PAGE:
Moon Monday #90: An armada of radiation detectors, preparing for dark Moonwalks, and more lunar updates

Today marks 75 years of India’s independence from colonial rule. Just as my country has since been contributing to and learning from the world via our existence as Earth’s largest democracy, I hope our growing Chandrayaan ambitions and resurgence in collaborative planetary science efforts will play an important and necessary role in shaping global polices over decades for sustainable, cooperative and peaceful Moon exploration as humanity makes its first attempt at long-term lunar living.

The Artemis I mission will study deep space radiation like no other

As NASA targets launch of the SLS rocket on August 29 for the Artemis I mission to send an uncrewed Orion spacecraft around the Moon and back, teams installed two dummies inside Orion last week, provided by the German space agency led MARE experiment. These anatomically accurate analogues of adult female torsos, the same kind used in hospitals to quantify correct radiation dosage for cancer therapies, will measure for the first time the effects of deep space solar and galactic cosmic radiation on the female body. Because women have a higher cancer risk than men on average, the experiment will help develop adequate protective measures for future female crews on Moon missions.

One of the dummies, named Helga, will fly unprotected while the other, Zohar, will wear a newly developed Israel-provided radiation protection vest called AstroRad. Combined, both torsos have more than 10,000 passive crystal sensors and 34 active radiation detectors embedded inside them to measure radiation exposure throughout the mission, all the way until Orion splashes down on Earth. NASA, DLR and partners will compare datasets from Helga and Zohar to best protect astronauts on Artemis II, the first crewed flight under the campaign. Related: A neat post on solving some developmental challenges faced by the experiment because of the potentially long wait times of the SLS rocket on the launchpad.

The installed locations of the two female torso analogues within the Orion spacecraft, which will fly to the Moon and back on the Artemis I mis­sion. Credits: NASA / Lockheed Martin / DLR

Artemis I is carrying many more radiation experiments, including five ESA-provided active dosimeters, four NASA-funded biological investigations, Japan’s miniature active dosimeter on the OMOTENASHI semi-soft lander, and an active radiation warning system within Orion called HERA which will notify crew to take shelter on detecting highly energetic solar flare events.

From August 4 through 7 in 1972, the Sun blurted several bursts of flares between the Apollo 16 and 17 missions. Had the astronauts been in lunar orbit or on the surface, they could’ve faced damaging levels of radiation. So one nice thing about Orion is that it’s designed to protect astronauts from such energetic particles that reach the Earth-Moon space in a matter of hours.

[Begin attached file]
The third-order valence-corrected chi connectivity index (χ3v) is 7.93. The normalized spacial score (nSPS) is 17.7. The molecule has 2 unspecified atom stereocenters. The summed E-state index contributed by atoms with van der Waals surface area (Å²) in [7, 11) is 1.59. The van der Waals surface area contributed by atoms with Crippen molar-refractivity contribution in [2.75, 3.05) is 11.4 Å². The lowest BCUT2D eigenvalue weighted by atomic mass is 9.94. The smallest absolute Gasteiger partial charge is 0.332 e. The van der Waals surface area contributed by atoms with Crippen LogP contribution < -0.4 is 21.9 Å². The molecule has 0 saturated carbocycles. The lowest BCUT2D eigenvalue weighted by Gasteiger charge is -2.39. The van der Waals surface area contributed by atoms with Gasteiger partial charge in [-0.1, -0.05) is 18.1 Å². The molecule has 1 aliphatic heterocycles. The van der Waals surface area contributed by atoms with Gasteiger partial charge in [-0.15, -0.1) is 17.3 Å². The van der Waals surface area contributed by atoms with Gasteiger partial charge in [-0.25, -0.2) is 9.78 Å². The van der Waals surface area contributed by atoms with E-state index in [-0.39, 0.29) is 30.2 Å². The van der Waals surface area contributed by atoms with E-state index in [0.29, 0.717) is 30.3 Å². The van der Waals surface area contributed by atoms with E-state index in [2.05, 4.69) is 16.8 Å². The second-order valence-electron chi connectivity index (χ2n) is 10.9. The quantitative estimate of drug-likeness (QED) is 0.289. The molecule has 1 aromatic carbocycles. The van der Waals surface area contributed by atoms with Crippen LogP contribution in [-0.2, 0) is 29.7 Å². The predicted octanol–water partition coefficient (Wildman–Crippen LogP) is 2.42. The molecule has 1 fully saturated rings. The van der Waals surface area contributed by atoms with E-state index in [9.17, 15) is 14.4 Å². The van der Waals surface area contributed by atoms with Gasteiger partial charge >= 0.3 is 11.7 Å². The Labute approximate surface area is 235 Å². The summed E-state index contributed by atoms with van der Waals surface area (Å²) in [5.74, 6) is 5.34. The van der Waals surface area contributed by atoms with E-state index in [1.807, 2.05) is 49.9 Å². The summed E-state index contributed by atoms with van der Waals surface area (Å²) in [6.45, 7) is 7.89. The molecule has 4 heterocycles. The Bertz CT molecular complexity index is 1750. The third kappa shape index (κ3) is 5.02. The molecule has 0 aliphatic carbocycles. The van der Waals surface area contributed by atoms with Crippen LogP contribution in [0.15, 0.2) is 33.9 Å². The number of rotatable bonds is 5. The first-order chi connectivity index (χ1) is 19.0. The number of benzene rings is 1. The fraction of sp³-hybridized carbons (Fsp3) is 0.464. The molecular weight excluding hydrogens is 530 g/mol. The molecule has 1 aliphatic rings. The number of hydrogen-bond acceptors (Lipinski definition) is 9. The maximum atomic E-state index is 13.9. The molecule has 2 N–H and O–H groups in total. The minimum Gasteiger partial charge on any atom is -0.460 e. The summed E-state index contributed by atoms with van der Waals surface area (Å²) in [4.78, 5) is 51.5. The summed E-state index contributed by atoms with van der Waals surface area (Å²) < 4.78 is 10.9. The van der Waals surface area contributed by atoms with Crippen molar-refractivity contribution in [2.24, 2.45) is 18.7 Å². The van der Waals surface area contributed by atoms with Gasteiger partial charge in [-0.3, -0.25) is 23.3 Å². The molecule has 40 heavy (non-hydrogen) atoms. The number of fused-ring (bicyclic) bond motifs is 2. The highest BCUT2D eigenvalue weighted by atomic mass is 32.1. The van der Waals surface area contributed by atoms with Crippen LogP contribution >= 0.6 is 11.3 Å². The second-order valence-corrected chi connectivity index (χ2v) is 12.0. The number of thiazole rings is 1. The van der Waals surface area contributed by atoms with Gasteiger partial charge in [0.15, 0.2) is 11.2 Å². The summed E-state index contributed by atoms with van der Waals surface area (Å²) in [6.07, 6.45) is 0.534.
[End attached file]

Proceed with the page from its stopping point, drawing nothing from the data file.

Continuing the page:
After the SLS rocket launches for Artemis I, the second stage will fire its engine to push the connected Orion spacecraft out of Earth orbit and on a trajectory to the Moon. It’ll then separate from Orion, and deploy 10 CubeSats on independent scientific missions, two of which will collect substantial radiation data in deep space.

  • BioSentinel will measure the impact of space radiation on yeast over six months from solar orbit. The researchers chose yeast because their cells and human cells have many similar DNA damage and repair mechanisms. Terrestrial facilities can’t fully simulate the unique radiation environment of deep space so this study will provide us new insights on its effects on biological life as NASA seeks to establish long-term presence on the Moon.
  • The Japanese spacecraft EQUULEUS will fly to the Earth-Moon Lagrangian Point L2—where the Earth’s and Moon’s gravitational pulls roughly balance—to study Earth’s plasmasphere. It will also measure meteor impact flashes and the dust environment around the Moon, providing additional insights for the safety of future astronauts.

An armada of international radiation-measuring instruments on the upcoming NASA-led international Gateway lunar station will continue and advance this extensive research kicked off by Artemis I. NASA and ESA will use these comprehensive datasets to best protect astronauts on longer and sustained future crewed Moon missions.

Thanks to Epsilon3 for sponsoring this week’s Moon Monday.